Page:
The term drayage is used within the logistics industry to describe the transportation of goods over short distances, often within the same metropolitan area. You may hear professionals within the shipping industry refer to intermodal shipping and intermodal drayage, which describes the use of two or more forms of transportation to take goods from one location to another.
The history of drayage goes back to the horse-drawn cart, which was known as a dray. Because horses have physical limitations, they could only transport goods over relatively short distances, and that is the origin of the word drayage.
In modern times, the drayage process can involve a combination of enormous ships, trucks, airplanes, and trains. The drayage service is often part of a longer journey, and therefore is crucial for transporting goods. Without drayage, the logistical and shipping industry supply chain could not function.
Types of Drayage
The Intermodal Association of North America (IANA) divides the various types of drayage services into categories that help understand each group’s relevance in your business supply chain.
This form of transportation occurs when different carriers are involved in moving goods. A typical example is if a trucking company moves an intermodal unit, such as a container, from a port to a rail terminal.
This form of transport is different from inter-carrier drayage because only one company carries out the movement of goods from an intermodal terminal, such as a port to a rail hub.
Goods that travel by train could become stuck in rail yards if it were not for pier drayage. Trucks collect the containers and take them to a dock or ocean port for the next part of their journey.
Products with a time-sensitive lifespan, such as perishable foods or medicine, need to reach their final destination quickly. Expedited drayage uses the road network to get goods to their terminal within a short timeframe.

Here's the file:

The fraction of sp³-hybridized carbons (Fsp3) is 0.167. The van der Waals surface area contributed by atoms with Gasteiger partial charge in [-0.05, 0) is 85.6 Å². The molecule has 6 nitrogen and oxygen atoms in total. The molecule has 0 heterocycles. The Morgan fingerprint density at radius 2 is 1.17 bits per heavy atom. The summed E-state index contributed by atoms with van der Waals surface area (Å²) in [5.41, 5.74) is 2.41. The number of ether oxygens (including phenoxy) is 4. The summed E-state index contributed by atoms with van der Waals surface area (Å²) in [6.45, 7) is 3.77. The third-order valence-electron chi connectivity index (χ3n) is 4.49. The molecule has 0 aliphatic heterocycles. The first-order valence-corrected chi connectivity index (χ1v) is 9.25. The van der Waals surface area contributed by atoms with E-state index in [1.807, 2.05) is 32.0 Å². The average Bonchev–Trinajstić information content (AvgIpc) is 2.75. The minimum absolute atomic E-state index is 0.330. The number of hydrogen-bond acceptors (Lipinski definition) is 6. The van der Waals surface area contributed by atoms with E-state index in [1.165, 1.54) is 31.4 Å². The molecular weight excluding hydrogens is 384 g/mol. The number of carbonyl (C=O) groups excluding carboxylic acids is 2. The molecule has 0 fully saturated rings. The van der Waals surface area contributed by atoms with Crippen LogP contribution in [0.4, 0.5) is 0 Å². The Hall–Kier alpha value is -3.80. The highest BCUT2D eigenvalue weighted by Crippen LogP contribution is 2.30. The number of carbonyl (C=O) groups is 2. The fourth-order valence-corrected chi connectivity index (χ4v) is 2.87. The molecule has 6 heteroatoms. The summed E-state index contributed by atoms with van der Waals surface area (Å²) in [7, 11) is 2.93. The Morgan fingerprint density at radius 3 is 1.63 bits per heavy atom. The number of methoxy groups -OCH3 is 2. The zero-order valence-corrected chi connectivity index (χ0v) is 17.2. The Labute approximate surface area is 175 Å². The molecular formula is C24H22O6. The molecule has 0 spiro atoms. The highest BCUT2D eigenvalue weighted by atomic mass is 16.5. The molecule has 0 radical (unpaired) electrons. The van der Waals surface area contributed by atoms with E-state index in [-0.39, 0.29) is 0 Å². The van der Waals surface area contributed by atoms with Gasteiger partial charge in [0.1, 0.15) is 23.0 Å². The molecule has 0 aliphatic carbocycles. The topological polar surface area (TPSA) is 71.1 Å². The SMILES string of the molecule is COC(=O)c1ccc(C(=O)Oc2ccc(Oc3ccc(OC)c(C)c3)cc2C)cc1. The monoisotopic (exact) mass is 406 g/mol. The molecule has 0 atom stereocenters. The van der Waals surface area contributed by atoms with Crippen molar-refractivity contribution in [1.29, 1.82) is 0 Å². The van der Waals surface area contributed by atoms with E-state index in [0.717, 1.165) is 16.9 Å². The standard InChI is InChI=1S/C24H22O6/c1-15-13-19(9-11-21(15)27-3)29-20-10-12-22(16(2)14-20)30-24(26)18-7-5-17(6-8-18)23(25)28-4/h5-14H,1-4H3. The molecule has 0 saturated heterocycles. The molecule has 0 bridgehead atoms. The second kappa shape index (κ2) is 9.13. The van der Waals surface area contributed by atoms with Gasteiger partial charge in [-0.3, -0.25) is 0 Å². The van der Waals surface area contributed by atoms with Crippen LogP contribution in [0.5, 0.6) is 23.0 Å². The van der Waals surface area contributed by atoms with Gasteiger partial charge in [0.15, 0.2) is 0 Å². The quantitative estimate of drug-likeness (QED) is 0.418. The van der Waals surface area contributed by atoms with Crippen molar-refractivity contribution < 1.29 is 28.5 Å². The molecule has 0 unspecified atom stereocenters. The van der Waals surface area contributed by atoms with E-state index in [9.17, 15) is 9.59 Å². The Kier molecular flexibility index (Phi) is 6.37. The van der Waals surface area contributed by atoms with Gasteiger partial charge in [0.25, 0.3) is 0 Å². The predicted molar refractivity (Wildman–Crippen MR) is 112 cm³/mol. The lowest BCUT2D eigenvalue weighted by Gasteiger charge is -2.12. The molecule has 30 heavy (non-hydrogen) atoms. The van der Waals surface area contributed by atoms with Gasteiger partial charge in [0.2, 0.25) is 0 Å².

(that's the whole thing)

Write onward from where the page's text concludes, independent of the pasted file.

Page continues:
Retail customers may not have the resources to pick up their goods from a terminal, and door-to-door drayage allows them to take delivery of their merchandise at their store or warehouse.
The logistics industry works within tight timeframes. Even a small delay in one stage of the supply chain can lead to an intermodal hub exceeding its storage limit. In this scenario, shuttle drayage takes containers to an overflow lot, where transporters can store both full and empty storage units.
This ability relieves pressure on already full storage areas and allows the transporter to keep goods moving through their hub.
It may be the case that your goods utilize several different types of drayage services during their journey from origin to the final destination.
A good freight forwarding company can organize drayage services on your behalf. Although it may initially seem cheaper to arrange transport yourself, there are different elements to consider. Any delays could be costly, and it can be stressful to work with several transportation services at the same time.
At Asiana USA, we have established contacts and many years of experience organizing drayage services. For a free quote, contact us at (855) 500-1808.